Thursday, Oct. 20, 2011

António Salazar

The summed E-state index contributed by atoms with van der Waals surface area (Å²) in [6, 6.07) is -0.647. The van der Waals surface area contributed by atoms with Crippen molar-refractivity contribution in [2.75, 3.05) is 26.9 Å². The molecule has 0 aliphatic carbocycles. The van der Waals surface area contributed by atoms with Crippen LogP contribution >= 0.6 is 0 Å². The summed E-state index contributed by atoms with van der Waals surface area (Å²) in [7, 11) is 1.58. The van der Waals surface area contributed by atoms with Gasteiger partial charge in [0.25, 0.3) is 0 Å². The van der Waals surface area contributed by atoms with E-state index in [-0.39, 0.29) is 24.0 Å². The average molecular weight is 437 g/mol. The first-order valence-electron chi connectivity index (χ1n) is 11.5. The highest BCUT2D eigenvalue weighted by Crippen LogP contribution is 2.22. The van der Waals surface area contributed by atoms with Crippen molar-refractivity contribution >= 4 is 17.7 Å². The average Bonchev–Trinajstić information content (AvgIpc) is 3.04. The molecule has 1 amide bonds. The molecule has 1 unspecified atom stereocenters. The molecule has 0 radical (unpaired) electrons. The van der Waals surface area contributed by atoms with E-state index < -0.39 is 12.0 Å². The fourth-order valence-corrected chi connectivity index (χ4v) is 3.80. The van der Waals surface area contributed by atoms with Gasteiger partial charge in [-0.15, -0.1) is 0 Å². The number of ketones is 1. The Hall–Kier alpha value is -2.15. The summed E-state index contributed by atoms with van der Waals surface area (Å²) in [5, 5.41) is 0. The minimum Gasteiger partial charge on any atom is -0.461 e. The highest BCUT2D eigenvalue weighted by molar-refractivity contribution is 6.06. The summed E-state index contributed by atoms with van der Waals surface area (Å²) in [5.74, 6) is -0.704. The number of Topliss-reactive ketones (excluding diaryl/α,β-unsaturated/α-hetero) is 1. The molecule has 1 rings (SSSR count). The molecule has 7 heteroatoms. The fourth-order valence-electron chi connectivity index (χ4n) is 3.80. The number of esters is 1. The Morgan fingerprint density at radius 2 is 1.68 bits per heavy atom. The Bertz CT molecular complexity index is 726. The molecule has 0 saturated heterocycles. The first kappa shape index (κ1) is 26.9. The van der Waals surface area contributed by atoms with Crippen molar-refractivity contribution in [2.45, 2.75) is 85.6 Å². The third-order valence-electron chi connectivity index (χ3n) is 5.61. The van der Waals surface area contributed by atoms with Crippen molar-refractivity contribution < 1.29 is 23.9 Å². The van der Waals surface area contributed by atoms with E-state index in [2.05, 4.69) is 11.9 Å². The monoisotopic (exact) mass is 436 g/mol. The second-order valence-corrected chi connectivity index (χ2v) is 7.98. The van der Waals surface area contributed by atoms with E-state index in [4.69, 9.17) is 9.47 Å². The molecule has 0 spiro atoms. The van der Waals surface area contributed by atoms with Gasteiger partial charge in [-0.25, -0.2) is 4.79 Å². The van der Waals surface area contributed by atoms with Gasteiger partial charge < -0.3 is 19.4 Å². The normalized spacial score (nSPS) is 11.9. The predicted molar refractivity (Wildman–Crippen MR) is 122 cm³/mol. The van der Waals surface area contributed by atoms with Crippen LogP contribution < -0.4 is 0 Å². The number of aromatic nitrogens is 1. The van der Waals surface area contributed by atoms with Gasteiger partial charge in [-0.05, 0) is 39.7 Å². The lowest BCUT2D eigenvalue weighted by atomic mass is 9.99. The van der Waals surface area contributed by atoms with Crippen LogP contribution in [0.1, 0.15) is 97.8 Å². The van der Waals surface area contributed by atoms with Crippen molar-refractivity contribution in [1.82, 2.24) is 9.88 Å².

Overshadowed by the excesses and repression taking place in neighboring Spain under the dictatorship of Francisco Franco, the rule of António Salazar in Portugal still ranks among the most authoritarian in Europe. A staunch conservative nationalist — some would say fascist — Salazar ruled from 1932 to 1968, clinging to an anachronistic vision of Portugal as still an imperial power, enabled by its vast colonial possessions in southern Africa. Salazar's regime, dubbed the Estado Novo (New State), trumpeted stability and economic growt, but bequeathed a legacy mostly of repression and population flight. Opposition to the nature of the government's rule at home and overseas dogged Salazar's regime in the 1960s, with full-fledged rebellions kicking off in Mozambique and Angola. When Salazar suffered a brain hemorrhage in 1968, he was quietly removed from power without even being told of his ouster. Six years later, a left-leaning people-power revolt aided by sympathetic military officers — which was dubbed the Carnation Revolution for the flowers proffered to the soldiers — overthrew the Estado Novo.